Fruit cake was the cake of choice for weary soldiers across the ages, not only for its sturdiness and long shelf life, but also its nutritional value – packed full with many fruits that would be unavailable in the midst of war.

Queen Victoria was famous for serving fruitcake, not only to celebrate her wedding but her birthdays too. The world record for the largest Victoria Sponge n the Guinness Book of World Records for the largest Victoria Sponge was created in 2017 by a Dorset baker. The cake weighed a whopping 50 stone, packed 350,000 calories and fed over 100 people. forklift truck was used to take the tins in and out of the giant oven.

Madeira cake is often thought to have originated from Madeira due to its name but actually has a boozier origin – getting its name from the wine, with which it was traditionally paired.

Eclairs were first popularised in the 19th​ century – translating from French to mean ‘lightning’, as a result of the glistening frosting that was thought to resemble a lightning bolt.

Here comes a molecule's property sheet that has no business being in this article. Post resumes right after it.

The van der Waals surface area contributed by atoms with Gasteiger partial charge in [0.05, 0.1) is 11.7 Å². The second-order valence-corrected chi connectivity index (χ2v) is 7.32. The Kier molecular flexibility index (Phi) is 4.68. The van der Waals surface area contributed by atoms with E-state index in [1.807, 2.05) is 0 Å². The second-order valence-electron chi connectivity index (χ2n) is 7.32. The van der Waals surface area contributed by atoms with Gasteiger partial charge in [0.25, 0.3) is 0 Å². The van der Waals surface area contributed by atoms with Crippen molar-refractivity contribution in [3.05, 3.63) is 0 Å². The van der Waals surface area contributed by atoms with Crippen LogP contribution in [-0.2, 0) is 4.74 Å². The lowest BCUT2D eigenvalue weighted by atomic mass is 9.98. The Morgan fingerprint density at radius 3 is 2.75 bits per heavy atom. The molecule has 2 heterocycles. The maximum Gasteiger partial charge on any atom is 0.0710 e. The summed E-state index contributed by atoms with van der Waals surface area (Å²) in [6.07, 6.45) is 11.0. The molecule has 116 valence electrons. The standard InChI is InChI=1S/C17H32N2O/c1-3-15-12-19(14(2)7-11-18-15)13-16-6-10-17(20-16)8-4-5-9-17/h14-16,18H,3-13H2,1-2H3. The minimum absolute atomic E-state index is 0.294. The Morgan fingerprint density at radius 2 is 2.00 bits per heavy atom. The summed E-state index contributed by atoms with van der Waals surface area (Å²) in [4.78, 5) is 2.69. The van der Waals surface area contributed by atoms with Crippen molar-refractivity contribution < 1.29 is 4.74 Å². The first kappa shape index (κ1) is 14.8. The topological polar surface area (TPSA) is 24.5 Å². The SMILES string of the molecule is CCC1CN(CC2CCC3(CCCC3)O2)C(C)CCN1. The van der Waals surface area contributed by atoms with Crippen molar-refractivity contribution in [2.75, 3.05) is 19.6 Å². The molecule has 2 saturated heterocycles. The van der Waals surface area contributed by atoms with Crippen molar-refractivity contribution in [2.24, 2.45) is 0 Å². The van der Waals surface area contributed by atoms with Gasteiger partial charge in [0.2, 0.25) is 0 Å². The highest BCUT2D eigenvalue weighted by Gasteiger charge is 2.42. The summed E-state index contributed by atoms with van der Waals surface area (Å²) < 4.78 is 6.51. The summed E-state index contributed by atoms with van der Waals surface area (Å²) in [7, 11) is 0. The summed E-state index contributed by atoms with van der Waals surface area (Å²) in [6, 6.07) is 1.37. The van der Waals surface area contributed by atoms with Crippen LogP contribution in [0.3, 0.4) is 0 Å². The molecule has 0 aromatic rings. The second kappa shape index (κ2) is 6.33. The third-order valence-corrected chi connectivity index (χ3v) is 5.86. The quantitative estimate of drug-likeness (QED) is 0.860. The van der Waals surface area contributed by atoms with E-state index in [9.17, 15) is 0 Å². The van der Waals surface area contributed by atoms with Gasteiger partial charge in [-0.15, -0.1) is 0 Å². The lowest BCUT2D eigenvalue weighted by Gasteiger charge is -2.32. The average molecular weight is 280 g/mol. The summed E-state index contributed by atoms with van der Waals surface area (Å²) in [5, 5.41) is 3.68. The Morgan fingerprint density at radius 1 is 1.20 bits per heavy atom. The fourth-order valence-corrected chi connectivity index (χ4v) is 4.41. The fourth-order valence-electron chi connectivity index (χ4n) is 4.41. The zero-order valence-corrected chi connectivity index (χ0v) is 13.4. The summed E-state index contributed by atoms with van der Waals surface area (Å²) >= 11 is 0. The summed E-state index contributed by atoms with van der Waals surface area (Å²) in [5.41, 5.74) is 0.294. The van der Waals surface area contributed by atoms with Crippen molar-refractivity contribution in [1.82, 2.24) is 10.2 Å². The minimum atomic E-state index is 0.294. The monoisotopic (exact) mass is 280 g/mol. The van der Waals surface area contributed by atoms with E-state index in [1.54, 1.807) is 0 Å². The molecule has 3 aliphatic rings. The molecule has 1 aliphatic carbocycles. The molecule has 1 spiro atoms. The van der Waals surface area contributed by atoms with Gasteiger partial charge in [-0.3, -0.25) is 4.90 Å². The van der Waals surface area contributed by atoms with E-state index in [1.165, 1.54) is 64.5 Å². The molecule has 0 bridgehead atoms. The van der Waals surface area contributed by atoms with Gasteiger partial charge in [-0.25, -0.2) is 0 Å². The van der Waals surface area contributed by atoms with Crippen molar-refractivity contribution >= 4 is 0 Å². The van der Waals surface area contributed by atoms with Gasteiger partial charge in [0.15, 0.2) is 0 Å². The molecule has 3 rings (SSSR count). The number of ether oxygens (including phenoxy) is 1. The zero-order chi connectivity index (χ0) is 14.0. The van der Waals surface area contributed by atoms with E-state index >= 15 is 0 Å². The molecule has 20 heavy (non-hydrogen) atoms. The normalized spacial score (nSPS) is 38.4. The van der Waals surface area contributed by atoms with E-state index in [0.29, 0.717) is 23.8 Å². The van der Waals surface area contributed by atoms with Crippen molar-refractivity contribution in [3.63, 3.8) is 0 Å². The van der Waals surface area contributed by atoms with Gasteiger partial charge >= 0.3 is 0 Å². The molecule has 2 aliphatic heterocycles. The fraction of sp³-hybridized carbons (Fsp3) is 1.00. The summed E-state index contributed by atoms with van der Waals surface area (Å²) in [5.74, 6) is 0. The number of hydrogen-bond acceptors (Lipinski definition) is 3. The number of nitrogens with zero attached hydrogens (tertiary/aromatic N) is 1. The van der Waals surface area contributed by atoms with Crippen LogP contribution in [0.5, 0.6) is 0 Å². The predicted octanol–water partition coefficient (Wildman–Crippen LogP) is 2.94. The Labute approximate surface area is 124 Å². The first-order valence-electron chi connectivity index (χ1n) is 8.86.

The popularity of carrot cake is said to have originated from the Second World War, when sugar was rationed and bakers and housewives needed an alternative way to sweeten cakes.

The adage ‘carrots will help you see in the dark’ is often employed by parents to encourage kids to eat their veg, but it seems there is a deeper origin. The UK Ministry of Food actually devised this campaign in the 1940s to encourage adults to find inventive ways to include the humble carrot in their diet.

Although their specific origin remains unknown, doughnuts have been around for centuries. In fact, there is even mention of ‘cakes mingled with oil, of fine flour, fried’ in the Bible.

Battenburg is another cake that has its origin routed in the Royal Family, created as a wedding gift for Queen Victoria’s granddaughter Princess Victoria and Prince Louis of Battenburg.

Bakewell tart, which originated in the UK, was actually created by mistake. A cook mistook instructions from the landlord on how to make a jam tart. Instead of combining the almond paste and eggs into the pastry as instructed, the cook spread the mixture on top of the tart. Luckily, it proved popular and became an iconic British cake.